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RNA Scientist Receives NSF Funding for Rapid Coronavirus Testing

Ken Halvorsen, shown here extracting DNA from strawberries at an RNA Community Day, is a senior research scientist at the RNA Institute.

Ken Halvorsen, shown here extracting DNA from strawberries at an RNA Community Day, is a senior research scientist at the RNA Institute.

ALBANY, N.Y. (May 7, 2020) – A biomedical engineer is leading new research that could soon deliver coronavirus test results much faster and at much lower cost.

Ken Halvorsen, a senior research scientist at the RNA Institute at the University at Albany, was recently awarded funding from the National Science Foundation’s (NSF) Rapid Response Research (RAPID) program to develop the test. His lab had been working on a “DNA nanoswitch” to detect SARS-CoV-2, the virus strain that causes COVID-19. The current crises altered the focus and timing of his lab’s efforts.

“With the COVID-19 outbreak, we are working to address the need for additional and alternative testing by re-engineering our own DNA nanoswitch technology into a coronavirus test,” he said. “Due to the urgency, we are putting a big effort into squeezing a 1-2 year project into about 2-3 months, at which point we will test clinical samples with our collaborators at the Wadsworth Center. The ultimate goal is a commercially viable test that can positively impact the current pandemic.”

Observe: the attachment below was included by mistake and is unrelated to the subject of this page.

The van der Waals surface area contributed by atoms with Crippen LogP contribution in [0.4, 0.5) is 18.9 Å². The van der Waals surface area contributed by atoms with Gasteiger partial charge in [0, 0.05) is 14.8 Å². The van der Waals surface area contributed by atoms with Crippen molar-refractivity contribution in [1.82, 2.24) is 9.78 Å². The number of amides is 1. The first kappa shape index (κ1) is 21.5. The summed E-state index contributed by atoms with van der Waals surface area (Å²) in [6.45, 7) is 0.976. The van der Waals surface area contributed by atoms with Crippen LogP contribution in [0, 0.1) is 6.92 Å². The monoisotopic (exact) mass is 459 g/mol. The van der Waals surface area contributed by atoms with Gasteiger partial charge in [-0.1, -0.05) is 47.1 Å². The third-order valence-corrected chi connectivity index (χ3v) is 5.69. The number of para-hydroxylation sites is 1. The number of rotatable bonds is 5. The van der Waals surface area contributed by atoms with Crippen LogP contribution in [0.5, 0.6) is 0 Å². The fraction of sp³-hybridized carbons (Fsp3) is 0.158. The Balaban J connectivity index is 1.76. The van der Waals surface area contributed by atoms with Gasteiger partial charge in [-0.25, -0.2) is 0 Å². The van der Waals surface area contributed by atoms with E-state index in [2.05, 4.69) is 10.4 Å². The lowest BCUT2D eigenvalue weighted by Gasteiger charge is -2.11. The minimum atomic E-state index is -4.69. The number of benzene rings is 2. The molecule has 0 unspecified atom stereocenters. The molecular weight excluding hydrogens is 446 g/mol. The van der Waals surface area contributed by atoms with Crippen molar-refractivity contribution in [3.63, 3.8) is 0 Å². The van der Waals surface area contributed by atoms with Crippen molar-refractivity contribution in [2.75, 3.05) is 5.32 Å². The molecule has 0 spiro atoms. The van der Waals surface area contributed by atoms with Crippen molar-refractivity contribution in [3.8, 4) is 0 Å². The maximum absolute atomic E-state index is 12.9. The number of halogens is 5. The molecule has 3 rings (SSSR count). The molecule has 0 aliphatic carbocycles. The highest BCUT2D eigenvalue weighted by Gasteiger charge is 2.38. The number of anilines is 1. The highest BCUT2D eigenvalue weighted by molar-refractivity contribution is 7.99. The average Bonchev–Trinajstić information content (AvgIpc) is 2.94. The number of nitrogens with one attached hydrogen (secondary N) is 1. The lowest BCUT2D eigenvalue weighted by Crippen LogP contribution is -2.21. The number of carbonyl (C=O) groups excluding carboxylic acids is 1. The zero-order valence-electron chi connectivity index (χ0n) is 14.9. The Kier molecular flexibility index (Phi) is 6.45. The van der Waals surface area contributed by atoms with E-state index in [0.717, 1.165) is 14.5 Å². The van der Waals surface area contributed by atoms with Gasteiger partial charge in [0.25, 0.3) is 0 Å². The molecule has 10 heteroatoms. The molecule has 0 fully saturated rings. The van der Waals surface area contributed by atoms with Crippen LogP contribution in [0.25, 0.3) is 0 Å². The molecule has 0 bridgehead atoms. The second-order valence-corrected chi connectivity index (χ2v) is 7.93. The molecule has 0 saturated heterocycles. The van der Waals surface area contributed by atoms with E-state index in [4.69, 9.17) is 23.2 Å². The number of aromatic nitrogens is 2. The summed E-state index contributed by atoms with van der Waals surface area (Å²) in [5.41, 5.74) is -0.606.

Halvorsen’s lab, working in collaboration with the Wong Lab at the Wyss Institute on re-engineering their DNA nanoswitch assay, has dual goals of delivering COVID-19 test results within one hour and without the use of a laboratory.

Andy Berglund, professor of Biology and director of the RNA Institute, commented, “It is exciting that the National Science Foundation recognized the importance of Dr. Halvorsen’s research and its potential application to the current COVID-19 pandemic through the RAPID funding mechanism.”

In March, the U.S. Congress pumped up the RAPID program, specifically to fast-track COVID-19 research.

DNA nanoswitches can provide a faster, less expensive method for detecting biomolecules, including viral RNA. Different from other RNA tests, it does not require enzymes, which are a key driver of the cost, complexity, and supply chain issues associated with current testing.

Wait time for the results of COVID-19 testing have been frustratingly long — often several days or more. Halvorsen believes his team’s rapid-response test could soon be commercialized and help to significantly cut down on this lag time. Beyond COVID-19, their test is modular, programmable and can be adapted for other viruses when widespread testing is needed.

You can learn more about the Halvorsen Lab by visiting its website.

 

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